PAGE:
Grateful Dead - Road Trips, Vol. 1, No. 4: From Egypt with Love

Grateful Dead
Road Trips, Vol. 1, No. 4: From Egypt with Love

Winterland - San Francisco - October 1978

(Grateful Dead)

Douglas Heselgrave's #17 album for 2008

First Appeared in The Music Box, January 2009, Volume 16, #1

Written by John Metzger

Tue January 13, 2009, 06:30 AM CST

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As Rocking the Cradle: Egypt 1978 demonstrated, the Grateful Deadís journey to Cairo was more about the experience than the music. The bandís performances, beneath the watchful gaze of a giant Sphinx, were uneven at best. Yet, the cultural exchange that took place continued to resonate long after the group touched down again in San Francisco. Although the energy that had fueled its 1977 excursions had carried over into the early part of the new year, there subsequently were huge portions of 1978 when it seemed as if the Grateful Dead was running on empty. Its trip to Egypt, however, gave the outfit a new lease on life.

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Revitalized by its visit to the desert, the Grateful Dead quickly lined up a five-night run at San Franciscoís Winterland Arena in mid-October. Road Trips, Vol. 1, No. 4: From Egypt with Love, the groupís latest archival release, features material from the final two shows of its lengthy engagement at the venue ó plus two tracks from the opening concert. Consequently, it is meant to complement Rocking the Cradle: Egypt 1978. It does its job nicely, too, completing the story that began in a foreign land, thousands of miles away.

Considering the fact that only a few weeks had passed since the Grateful Dead had performed in Egypt, itís safe to say that, in the interim, Bob Weir hadnít made tremendous strides in his ability to play slide guitar. At times, his insistence on continuing with the technique can be frustrating, too. The metallic clatter of his contributions got in the way of the relaxed deliberation of Sugaree, though Jerry Garcia and Keith Godchaux succeeded in salvaging the tune by tracing its melody with gently sweeping passages of guitar and piano, respectively. To his credit, Weir injected some snarling riffs into U.S. Blues, though they also seemed to have sprung uncontrollably from his guitar. Meanwhile, the band playfully gave the song more of a blues-based kick than normal, adding a little levity to the chaotic tempest that Weir was unleashing.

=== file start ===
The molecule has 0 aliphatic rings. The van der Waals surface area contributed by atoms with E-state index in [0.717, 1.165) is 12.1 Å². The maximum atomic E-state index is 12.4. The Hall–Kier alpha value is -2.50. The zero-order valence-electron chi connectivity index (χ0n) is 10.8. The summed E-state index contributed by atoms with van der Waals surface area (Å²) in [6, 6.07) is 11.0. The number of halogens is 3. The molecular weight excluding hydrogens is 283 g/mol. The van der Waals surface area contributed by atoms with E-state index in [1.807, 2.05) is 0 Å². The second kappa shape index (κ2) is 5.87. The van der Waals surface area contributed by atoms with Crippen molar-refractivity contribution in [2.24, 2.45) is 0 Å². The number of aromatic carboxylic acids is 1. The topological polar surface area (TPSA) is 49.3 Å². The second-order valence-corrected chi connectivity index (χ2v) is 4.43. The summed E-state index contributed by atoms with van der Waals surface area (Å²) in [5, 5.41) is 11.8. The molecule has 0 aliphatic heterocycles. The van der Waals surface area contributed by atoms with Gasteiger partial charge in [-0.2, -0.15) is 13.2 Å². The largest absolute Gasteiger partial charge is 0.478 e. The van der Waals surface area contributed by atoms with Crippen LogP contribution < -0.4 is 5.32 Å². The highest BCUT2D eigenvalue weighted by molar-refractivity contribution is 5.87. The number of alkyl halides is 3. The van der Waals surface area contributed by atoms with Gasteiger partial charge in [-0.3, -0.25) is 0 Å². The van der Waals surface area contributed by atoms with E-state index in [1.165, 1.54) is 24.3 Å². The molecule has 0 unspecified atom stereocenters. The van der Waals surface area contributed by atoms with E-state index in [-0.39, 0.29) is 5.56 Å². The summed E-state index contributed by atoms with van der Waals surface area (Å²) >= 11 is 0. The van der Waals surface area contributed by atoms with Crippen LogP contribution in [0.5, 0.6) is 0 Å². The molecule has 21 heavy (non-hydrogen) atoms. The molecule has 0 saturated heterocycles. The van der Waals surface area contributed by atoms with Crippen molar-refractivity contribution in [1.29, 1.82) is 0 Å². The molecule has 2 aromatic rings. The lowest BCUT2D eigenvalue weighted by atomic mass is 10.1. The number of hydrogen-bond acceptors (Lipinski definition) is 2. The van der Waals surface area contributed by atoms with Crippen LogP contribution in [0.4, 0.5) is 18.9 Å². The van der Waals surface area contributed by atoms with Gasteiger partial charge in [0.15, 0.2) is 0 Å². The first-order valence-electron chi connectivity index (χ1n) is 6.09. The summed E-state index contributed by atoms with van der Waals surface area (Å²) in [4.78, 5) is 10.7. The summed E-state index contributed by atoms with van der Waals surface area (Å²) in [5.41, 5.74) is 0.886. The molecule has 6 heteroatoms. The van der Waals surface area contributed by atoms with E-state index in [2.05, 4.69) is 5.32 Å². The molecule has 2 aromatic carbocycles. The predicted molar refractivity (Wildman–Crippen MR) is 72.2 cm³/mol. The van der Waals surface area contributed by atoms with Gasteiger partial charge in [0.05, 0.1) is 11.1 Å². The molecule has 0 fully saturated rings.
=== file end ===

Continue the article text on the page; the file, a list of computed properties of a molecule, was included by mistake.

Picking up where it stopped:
This, however, doesnít mean that Road Trips, Vol. 1, No. 4: From Egypt with Love doesnít contain its share of stellar moments. In fact, throughout the sequence of shows featured on the endeavor, the Grateful Dead was highly animated as it infused a myriad of fresh ideas into its material. Garcia, like anyone, often had a tendency to fall into a routine, but throughout Road Trips, Vol. 1, No. 4: From Egypt with Love, he led the way in reinventing songs like Peggy-O, Stella Blue, and Sugar Magnolia by lacing them with innovative solos.

Stella Blue, in particular, was an onslaught of emotion. Garcia sang the song as soulfully as he ever did, while the rest of the Grateful Dead performed like an orchestra behind his wailing ó and ultimately cleansing ó guitar solo. Likewise, the pairing of Scarlet Begonias and Fire on the Mountain was a veritable tour de force, one that was full of long, snaking passageways that led to alternate dimensions.

Even the lesser moments on Road Trips, Vol. 1, No. 4: From Egypt with Love come together in surprising ways. Neither The Other One nor Deal, for example, ranks among the best versions ever to be performed by the Grateful Dead. Yet, they become distinctive within the framework of their surroundings. In the former songís case, the mood was established perfectly as a Middle Eastern-tinged percussion interlude evolved into a spirited cover of Got My Mojo Working before plunging into the cataclysmic depths of The Other One. As Garciaís lacerating lead guitar solo ran circles around the tuneís rhythmic cadence, the increasing aggression of his attack created an upward spiral of momentum that soon erupted in a dazzling display of lightning amidst the thunder claps supplied by the rest of the outfit. By contrast, the raw firepower of Deal provided the perfect antidote to the hypnotic churning of Ollin Arageed.

Although the outfit was aided and abetted on alternate nights by harmonica ace Lee Oskar and guitarist John Cipollina ó Cipollina, in particular, helped to put a real charge into the expansive reading of Not Fade Away that appears on the collectionís second disc ó it was the Grateful Deadís own reinvigorated spirit that made the shows featured on Road Trips, Vol. 1, No. 4: From Egypt with Love so special. Keith and Donna Godchauxís departure may have been imminent, but somewhere amidst the sands of Egypt, the group found enough inspiration to send them off with a bang instead of a whimper. Although its concerts at Winterland werenít perfect, Road Trips, Vol. 1, No. 4: From Egypt with Love stitches together some of their better moments to make it appear as if they came quite close. starstarstarstar

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Of Further Interest...

Grateful Dead - Road Trips, Vol. 1, No. 1: Fall '79

Grateful Dead - Road Trips, Vol. 1, No. 2: October '77

Grateful Dead - Road Trips, Vol. 1, No. 3: Summer '71

Grateful Dead - Road Trips, Vol. 2, No. 1: MSG, September '90

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Road Trips, Vol. 1, No. 4: From Egypt with Love is NOT available from
Barnes & Noble. To order, please visit the Grateful Dead Site!

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Ratings

1 Star: Pitiful
2 Stars: Listenable
3 Stars: Respectable
4 Stars: Excellent
5 Stars: Can't Live Without It!!

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